When Rasil died of the Nipah Virus on May 31, there was no one to perform his last rites and cremate his body. The 25-year-old’s father had left the hospital in mental agony after hearing of Rasil’s death and his mother had been kept under observation for suspected symptoms of the virus.
That was when Dr RS Gopakumar stepped in. Dr Gopakumar, a member of the task force constituted on May 20 by the Kozhikode District Collector UV Jose and Directorate of Health Services to tackle the Nipah Virus, has performed the last rites of several Nipah patients.
It all started on May 21 when the Kozhikode Mayor, Thottathil Raveendran, called him up and asked him to resolve an issue in a nearby crematorium.
When he reached the crematorium on Mavoor Road, he quickly realised that the workers were refusing to cremate the bodies of Rajan and Asokan, two Nipah victims, for fear of being infected themselves.
At first, he tried explaining that the disease couldn’t spread this way, and that the workers could handle the corpse if necessary precautions were taken. But no one wanted to come forward. He finally took the help of the Ivor Madom crematorium based in Thrissur, and supervised the cremation.
“It was very sad to see that nobody was willing to do the rituals. Everybody was scared,” says Gopakumar.
Dr Gopakumar has handled the last rites of 12 victims – for 9 victims, he supervised the funeral rites, but for three others, he performed it himself. Dr Gopakumar performed the last rites for 19-year-old Sabeerath too. Then, it was suspected she was a victim of the virus, as the test results hadn’t come. With her husband’s permission, Dr Gopakumar carried her coffin to her grave.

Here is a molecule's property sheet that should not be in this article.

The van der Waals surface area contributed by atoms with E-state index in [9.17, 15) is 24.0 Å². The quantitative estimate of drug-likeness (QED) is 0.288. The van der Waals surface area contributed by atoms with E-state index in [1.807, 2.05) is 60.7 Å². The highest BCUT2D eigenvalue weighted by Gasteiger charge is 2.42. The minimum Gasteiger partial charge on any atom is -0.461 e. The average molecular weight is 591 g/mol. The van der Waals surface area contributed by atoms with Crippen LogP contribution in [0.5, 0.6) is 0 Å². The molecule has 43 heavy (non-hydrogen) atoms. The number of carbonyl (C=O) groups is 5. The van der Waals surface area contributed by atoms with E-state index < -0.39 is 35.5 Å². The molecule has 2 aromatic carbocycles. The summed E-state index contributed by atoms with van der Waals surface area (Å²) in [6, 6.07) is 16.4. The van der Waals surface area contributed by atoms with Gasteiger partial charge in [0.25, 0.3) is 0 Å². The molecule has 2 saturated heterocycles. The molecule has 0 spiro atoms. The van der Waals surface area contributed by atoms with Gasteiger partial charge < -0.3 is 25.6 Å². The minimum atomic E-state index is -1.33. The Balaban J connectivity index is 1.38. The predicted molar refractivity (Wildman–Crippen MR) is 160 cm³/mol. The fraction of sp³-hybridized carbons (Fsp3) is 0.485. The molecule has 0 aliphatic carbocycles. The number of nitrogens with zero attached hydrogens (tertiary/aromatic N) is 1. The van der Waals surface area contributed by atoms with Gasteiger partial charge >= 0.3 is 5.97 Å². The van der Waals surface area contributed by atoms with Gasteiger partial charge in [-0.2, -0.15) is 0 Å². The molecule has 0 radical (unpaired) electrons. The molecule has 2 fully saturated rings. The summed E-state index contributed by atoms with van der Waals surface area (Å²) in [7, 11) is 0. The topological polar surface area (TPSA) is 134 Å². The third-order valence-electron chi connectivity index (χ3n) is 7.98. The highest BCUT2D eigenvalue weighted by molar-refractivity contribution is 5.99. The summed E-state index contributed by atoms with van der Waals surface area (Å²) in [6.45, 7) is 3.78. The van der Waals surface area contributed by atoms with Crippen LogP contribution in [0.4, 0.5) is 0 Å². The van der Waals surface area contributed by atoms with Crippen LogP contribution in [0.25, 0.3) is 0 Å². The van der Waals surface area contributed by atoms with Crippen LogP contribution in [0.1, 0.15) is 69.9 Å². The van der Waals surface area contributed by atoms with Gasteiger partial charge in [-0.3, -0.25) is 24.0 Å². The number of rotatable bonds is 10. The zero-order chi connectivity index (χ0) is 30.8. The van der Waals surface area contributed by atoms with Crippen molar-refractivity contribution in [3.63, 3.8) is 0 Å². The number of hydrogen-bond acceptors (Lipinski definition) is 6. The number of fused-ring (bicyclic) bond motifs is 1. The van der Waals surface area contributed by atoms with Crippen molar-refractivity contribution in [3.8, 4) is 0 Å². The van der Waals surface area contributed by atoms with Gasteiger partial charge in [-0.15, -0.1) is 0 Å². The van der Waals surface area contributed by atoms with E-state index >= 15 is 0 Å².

In Rasil’s case, he first took permission to perform the rites as per Hindu traditions. “I asked Rasil’s mother whether I could perform the rites for him according to the Hindu beliefs. She told me to go ahead. I carried the pall to the crematorium and lit the pyre and performed the rituals for him.”
“I was saddened that during his last journey there were none of his dear ones to perform his last rites. I did not have to think twice, and I decided to perform all Hindu rites for the boy as I wanted him to go on his final journey with all the dignity. It was my duty.” Gopakumar says
When 53 year-old-Raghu succumbed to suspected Nipah infection, his family had none to perform the last rites according to the Hindu traditions. Raghu was survived by his mother and a sister. Dr Gopakumar stepped up and conducted the last rites.
Th test results of Sabeerath and Raghu later confirmed that they did not have Nipah Virus infection.
Mohammad Sadik, considered to be the first victim of the virus, lost four members of his family to the infection, including his father, Moosa. And Dr Gopakumar was one of the people who supervised Moosa’s burial.
Dr Gopakumar said, “We were given training by the NCDC (National Centre for Disease Control) to handle the dead bodies. We had followed the Ebola protocol for the burial. Dr Reema Sahay from the National Institute of Virology, who has experience in handling Ebola cases, gave clear-cut directions regarding the protocols to be maintained.”
According to the reports, the NCDC has established a strict protocol when dealing with Nipah-affected bodies. “As part of the standard procedure, the bodies should not be sprayed, washed or embalmed and personnel handling the remains have to wear protective equipment like gloves, gowns, N95 masks, eye protection shield and shoe covers,” reports PTI.
It was important to follow the protocols as any exposure to the virus can pose a risk of personnel contracting the disease.
The Nipah outbreak in Kozhikode has been contained, with no new cases reported, the State Health Department said.